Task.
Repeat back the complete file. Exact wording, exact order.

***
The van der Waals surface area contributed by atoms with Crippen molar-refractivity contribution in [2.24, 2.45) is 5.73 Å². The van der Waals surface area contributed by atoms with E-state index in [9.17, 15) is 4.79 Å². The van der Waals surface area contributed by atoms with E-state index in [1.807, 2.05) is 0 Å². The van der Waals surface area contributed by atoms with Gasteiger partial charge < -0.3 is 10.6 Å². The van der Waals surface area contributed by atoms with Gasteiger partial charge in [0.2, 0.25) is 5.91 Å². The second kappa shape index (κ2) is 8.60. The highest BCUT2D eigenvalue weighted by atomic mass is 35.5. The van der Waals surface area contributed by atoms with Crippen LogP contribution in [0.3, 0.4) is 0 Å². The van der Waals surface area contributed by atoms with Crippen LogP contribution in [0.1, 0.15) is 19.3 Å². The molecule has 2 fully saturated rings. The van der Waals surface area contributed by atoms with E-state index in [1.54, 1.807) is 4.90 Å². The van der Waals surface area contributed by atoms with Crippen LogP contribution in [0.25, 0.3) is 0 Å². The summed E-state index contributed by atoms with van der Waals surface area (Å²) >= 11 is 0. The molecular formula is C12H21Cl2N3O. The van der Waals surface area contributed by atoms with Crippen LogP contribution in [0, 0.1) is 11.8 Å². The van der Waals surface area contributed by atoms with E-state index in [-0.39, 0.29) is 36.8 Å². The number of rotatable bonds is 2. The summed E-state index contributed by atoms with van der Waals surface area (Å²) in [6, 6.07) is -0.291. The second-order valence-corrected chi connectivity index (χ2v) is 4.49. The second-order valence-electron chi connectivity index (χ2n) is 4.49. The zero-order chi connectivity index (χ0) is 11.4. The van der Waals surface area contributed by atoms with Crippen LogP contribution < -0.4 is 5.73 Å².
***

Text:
The van der Waals surface area contributed by atoms with Crippen molar-refractivity contribution in [2.24, 2.45) is 5.73 Å². The van der Waals surface area contributed by atoms with E-state index in [9.17, 15) is 4.79 Å². The van der Waals surface area contributed by atoms with E-state index in [1.807, 2.05) is 0 Å². The van der Waals surface area contributed by atoms with Gasteiger partial charge < -0.3 is 10.6 Å². The van der Waals surface area contributed by atoms with Gasteiger partial charge in [0.2, 0.25) is 5.91 Å². The second kappa shape index (κ2) is 8.60. The highest BCUT2D eigenvalue weighted by atomic mass is 35.5. The van der Waals surface area contributed by atoms with Crippen LogP contribution in [0.3, 0.4) is 0 Å². The van der Waals surface area contributed by atoms with Crippen LogP contribution in [0.1, 0.15) is 19.3 Å². The molecule has 2 fully saturated rings. The van der Waals surface area contributed by atoms with E-state index in [1.54, 1.807) is 4.90 Å². The van der Waals surface area contributed by atoms with Crippen LogP contribution in [0.25, 0.3) is 0 Å². The summed E-state index contributed by atoms with van der Waals surface area (Å²) >= 11 is 0. The molecular formula is C12H21Cl2N3O. The van der Waals surface area contributed by atoms with Crippen LogP contribution in [0, 0.1) is 11.8 Å². The van der Waals surface area contributed by atoms with E-state index in [-0.39, 0.29) is 36.8 Å². The number of rotatable bonds is 2. The summed E-state index contributed by atoms with van der Waals surface area (Å²) in [6, 6.07) is -0.291. The second-order valence-corrected chi connectivity index (χ2v) is 4.49. The second-order valence-electron chi connectivity index (χ2n) is 4.49. The zero-order chi connectivity index (χ0) is 11.4. The van der Waals surface area contributed by atoms with Crippen LogP contribution < -0.4 is 5.73 Å².